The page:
Today marks the 40th anniversary of An American Werewolf in London’s release and appropriately a full moon is on the horizon. Back in the 80s, the Jonathan Landis horror comedy brought a new perspective to the werewolf genre. The movie tells the story of two American friends who encounter a werewolf while backpacking through England. Jack (Griffin Dunne) is violently ripped apart while David (David Naughton) is attacked but survives. Later in the hospital, an undead Jack (who’s stuck in limbo) warns David that the bite turned him into a werewolf and he’ll have to kill himself to end the curse. David thinks it’s just a bad dream, until the killings start happening.
What sets London apart from similar films made up until that point is the comedy that Landis infuses into his script and direction. You go from being scared of this menacing werewolf to laughing at the crazy situations David gets thrown into. Like waking up naked in a wolf den at the zoo, post-transition, and having to get back home. Who knew a bunch of balloons could provide such coverage. And good on Landis for including full frontal male nudity here. You weren’t seeing much of that in 1981. Naughton is a natural comedic actor. He easily jumps into the physical aspects required of the role. Dunne brings a lot, as well, with his character’s dry wit.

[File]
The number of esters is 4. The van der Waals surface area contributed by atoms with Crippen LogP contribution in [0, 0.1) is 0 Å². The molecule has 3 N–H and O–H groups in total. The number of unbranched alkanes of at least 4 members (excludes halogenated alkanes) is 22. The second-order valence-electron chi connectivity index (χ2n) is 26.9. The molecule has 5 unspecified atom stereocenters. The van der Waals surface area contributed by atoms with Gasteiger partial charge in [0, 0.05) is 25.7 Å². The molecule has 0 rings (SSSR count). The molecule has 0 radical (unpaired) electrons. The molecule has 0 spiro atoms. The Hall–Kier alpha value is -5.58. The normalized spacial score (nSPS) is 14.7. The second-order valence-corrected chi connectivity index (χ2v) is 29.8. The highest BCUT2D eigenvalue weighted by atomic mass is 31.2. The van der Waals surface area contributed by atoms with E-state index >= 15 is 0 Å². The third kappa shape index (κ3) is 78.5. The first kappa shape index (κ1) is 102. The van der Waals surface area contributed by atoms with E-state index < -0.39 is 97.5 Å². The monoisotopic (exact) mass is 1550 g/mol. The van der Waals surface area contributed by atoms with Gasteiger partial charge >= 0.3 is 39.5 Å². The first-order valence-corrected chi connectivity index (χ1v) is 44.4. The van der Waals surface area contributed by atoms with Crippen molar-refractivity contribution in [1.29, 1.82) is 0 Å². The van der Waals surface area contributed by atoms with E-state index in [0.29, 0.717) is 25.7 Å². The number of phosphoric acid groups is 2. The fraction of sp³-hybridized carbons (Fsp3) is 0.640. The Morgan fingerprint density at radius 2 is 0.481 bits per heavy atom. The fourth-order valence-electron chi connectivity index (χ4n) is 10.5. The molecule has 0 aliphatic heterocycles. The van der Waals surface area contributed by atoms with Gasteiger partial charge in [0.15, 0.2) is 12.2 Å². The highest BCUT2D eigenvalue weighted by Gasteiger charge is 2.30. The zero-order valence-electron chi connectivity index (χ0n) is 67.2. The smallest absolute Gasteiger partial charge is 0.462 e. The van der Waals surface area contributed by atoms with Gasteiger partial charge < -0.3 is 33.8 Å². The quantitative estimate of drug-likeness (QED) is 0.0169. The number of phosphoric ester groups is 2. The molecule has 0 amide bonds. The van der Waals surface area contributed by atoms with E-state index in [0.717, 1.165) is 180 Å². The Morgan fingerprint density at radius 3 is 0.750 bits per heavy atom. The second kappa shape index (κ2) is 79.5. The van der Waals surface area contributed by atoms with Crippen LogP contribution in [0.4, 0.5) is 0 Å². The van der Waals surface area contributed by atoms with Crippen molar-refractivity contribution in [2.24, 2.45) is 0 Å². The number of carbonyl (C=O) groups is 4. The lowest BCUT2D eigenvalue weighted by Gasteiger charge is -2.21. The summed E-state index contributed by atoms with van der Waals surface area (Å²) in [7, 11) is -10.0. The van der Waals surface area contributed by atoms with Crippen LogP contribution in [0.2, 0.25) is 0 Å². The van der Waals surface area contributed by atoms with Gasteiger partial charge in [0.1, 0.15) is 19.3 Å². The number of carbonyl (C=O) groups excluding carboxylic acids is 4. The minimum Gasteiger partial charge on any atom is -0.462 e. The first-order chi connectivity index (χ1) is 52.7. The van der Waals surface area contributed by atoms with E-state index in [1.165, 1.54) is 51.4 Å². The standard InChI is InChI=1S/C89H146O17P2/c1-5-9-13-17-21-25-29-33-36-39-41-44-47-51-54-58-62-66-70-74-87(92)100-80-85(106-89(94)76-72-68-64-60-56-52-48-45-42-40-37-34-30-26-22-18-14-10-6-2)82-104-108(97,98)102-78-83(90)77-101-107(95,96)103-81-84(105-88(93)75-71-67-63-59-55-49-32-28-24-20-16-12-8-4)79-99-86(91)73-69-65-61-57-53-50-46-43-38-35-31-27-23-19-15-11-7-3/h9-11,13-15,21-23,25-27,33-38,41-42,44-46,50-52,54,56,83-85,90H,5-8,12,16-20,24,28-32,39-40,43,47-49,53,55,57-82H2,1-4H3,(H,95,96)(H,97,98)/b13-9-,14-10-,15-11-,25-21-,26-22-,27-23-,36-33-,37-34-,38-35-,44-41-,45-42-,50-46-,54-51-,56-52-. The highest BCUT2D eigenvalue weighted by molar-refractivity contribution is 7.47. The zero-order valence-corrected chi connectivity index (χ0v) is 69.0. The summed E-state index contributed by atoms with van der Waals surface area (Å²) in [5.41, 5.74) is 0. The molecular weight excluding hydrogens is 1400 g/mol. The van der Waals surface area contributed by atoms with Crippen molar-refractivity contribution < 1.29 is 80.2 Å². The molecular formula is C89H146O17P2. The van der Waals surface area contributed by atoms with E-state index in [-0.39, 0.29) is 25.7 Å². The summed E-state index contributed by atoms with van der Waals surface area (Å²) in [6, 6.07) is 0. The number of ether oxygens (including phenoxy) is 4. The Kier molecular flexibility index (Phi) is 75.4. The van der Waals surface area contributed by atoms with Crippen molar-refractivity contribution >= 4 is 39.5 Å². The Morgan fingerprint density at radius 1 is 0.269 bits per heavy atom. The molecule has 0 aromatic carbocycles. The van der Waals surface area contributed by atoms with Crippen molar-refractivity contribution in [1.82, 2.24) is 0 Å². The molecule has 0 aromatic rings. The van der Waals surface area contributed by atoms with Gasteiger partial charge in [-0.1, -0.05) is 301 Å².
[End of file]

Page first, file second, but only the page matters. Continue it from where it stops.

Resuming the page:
The special effects and makeup are fairly revolutionary. We get to see David transform into his werewolf self, complete with expanding limbs and hair growth. No wonder the film won the innagural Oscar for Best Makeup. It’s smart that Landis waits until the tail end of the movie to show the transformation and a full view of the wolf. The audience can only imagine what the beast looks like, which can sometimes be scarier than the actual thing. There isn’t a ton of gore either. Subtlety definitely makes for better horror and London still holds up all these years later.